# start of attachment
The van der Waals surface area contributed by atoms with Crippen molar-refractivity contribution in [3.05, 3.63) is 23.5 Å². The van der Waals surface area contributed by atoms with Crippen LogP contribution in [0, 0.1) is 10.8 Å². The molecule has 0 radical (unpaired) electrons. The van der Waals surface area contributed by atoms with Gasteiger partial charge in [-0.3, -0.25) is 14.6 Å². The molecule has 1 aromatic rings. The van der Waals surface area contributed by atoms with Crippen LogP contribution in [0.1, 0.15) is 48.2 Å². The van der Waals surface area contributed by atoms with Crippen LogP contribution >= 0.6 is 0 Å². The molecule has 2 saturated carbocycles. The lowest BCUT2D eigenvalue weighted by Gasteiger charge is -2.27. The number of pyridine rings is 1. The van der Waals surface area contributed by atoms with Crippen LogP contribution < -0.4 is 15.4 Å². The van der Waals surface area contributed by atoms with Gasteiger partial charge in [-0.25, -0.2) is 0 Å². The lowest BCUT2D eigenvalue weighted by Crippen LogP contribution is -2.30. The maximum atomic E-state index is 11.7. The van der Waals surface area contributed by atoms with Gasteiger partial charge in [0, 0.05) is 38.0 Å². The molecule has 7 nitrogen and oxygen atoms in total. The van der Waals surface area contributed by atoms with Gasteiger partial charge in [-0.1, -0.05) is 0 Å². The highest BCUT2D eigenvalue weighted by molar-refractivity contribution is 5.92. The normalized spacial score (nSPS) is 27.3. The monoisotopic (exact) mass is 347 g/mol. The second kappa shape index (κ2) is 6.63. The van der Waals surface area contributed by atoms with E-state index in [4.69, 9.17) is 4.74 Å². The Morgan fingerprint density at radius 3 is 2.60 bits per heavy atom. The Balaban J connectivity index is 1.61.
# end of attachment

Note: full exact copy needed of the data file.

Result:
The van der Waals surface area contributed by atoms with Crippen molar-refractivity contribution in [3.05, 3.63) is 23.5 Å². The van der Waals surface area contributed by atoms with Crippen LogP contribution in [0, 0.1) is 10.8 Å². The molecule has 0 radical (unpaired) electrons. The van der Waals surface area contributed by atoms with Gasteiger partial charge in [-0.3, -0.25) is 14.6 Å². The molecule has 1 aromatic rings. The van der Waals surface area contributed by atoms with Crippen LogP contribution in [0.1, 0.15) is 48.2 Å². The van der Waals surface area contributed by atoms with Crippen LogP contribution >= 0.6 is 0 Å². The molecule has 2 saturated carbocycles. The lowest BCUT2D eigenvalue weighted by Gasteiger charge is -2.27. The number of pyridine rings is 1. The van der Waals surface area contributed by atoms with Crippen LogP contribution < -0.4 is 15.4 Å². The van der Waals surface area contributed by atoms with Gasteiger partial charge in [-0.25, -0.2) is 0 Å². The lowest BCUT2D eigenvalue weighted by Crippen LogP contribution is -2.30. The maximum atomic E-state index is 11.7. The van der Waals surface area contributed by atoms with Gasteiger partial charge in [0, 0.05) is 38.0 Å². The molecule has 7 nitrogen and oxygen atoms in total. The van der Waals surface area contributed by atoms with Gasteiger partial charge in [-0.1, -0.05) is 0 Å². The highest BCUT2D eigenvalue weighted by molar-refractivity contribution is 5.92. The normalized spacial score (nSPS) is 27.3. The monoisotopic (exact) mass is 347 g/mol. The second kappa shape index (κ2) is 6.63. The van der Waals surface area contributed by atoms with E-state index in [4.69, 9.17) is 4.74 Å². The Morgan fingerprint density at radius 3 is 2.60 bits per heavy atom. The Balaban J connectivity index is 1.61.